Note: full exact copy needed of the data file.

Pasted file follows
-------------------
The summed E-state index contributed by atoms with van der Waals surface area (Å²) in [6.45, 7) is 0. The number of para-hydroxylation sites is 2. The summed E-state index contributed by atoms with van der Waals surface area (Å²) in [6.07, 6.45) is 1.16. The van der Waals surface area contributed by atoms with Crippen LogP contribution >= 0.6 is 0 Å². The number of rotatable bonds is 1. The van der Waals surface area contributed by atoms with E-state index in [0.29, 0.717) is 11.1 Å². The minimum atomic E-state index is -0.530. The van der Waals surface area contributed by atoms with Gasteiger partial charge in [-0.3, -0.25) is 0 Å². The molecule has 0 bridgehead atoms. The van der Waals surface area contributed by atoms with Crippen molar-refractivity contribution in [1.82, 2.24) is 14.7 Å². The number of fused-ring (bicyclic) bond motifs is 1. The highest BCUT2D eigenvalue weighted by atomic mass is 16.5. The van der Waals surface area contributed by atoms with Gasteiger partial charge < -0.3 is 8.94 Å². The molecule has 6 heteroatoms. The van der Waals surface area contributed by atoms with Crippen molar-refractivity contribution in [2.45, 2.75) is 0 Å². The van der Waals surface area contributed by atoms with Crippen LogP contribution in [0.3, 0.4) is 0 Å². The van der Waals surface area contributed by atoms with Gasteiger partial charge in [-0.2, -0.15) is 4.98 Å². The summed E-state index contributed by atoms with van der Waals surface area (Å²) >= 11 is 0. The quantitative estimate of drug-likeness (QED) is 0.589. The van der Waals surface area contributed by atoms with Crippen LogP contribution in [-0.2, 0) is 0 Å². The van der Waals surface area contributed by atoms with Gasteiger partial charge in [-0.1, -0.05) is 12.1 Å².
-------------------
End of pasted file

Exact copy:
The summed E-state index contributed by atoms with van der Waals surface area (Å²) in [6.45, 7) is 0. The number of para-hydroxylation sites is 2. The summed E-state index contributed by atoms with van der Waals surface area (Å²) in [6.07, 6.45) is 1.16. The van der Waals surface area contributed by atoms with Crippen LogP contribution >= 0.6 is 0 Å². The number of rotatable bonds is 1. The van der Waals surface area contributed by atoms with E-state index in [0.29, 0.717) is 11.1 Å². The minimum atomic E-state index is -0.530. The van der Waals surface area contributed by atoms with Gasteiger partial charge in [-0.3, -0.25) is 0 Å². The molecule has 0 bridgehead atoms. The van der Waals surface area contributed by atoms with Crippen molar-refractivity contribution in [1.82, 2.24) is 14.7 Å². The number of fused-ring (bicyclic) bond motifs is 1. The highest BCUT2D eigenvalue weighted by atomic mass is 16.5. The van der Waals surface area contributed by atoms with Gasteiger partial charge < -0.3 is 8.94 Å². The molecule has 6 heteroatoms. The van der Waals surface area contributed by atoms with Crippen molar-refractivity contribution in [2.45, 2.75) is 0 Å². The van der Waals surface area contributed by atoms with Crippen LogP contribution in [0.3, 0.4) is 0 Å². The van der Waals surface area contributed by atoms with Gasteiger partial charge in [-0.2, -0.15) is 4.98 Å². The summed E-state index contributed by atoms with van der Waals surface area (Å²) >= 11 is 0. The quantitative estimate of drug-likeness (QED) is 0.589. The van der Waals surface area contributed by atoms with Crippen LogP contribution in [-0.2, 0) is 0 Å². The van der Waals surface area contributed by atoms with Gasteiger partial charge in [-0.1, -0.05) is 12.1 Å².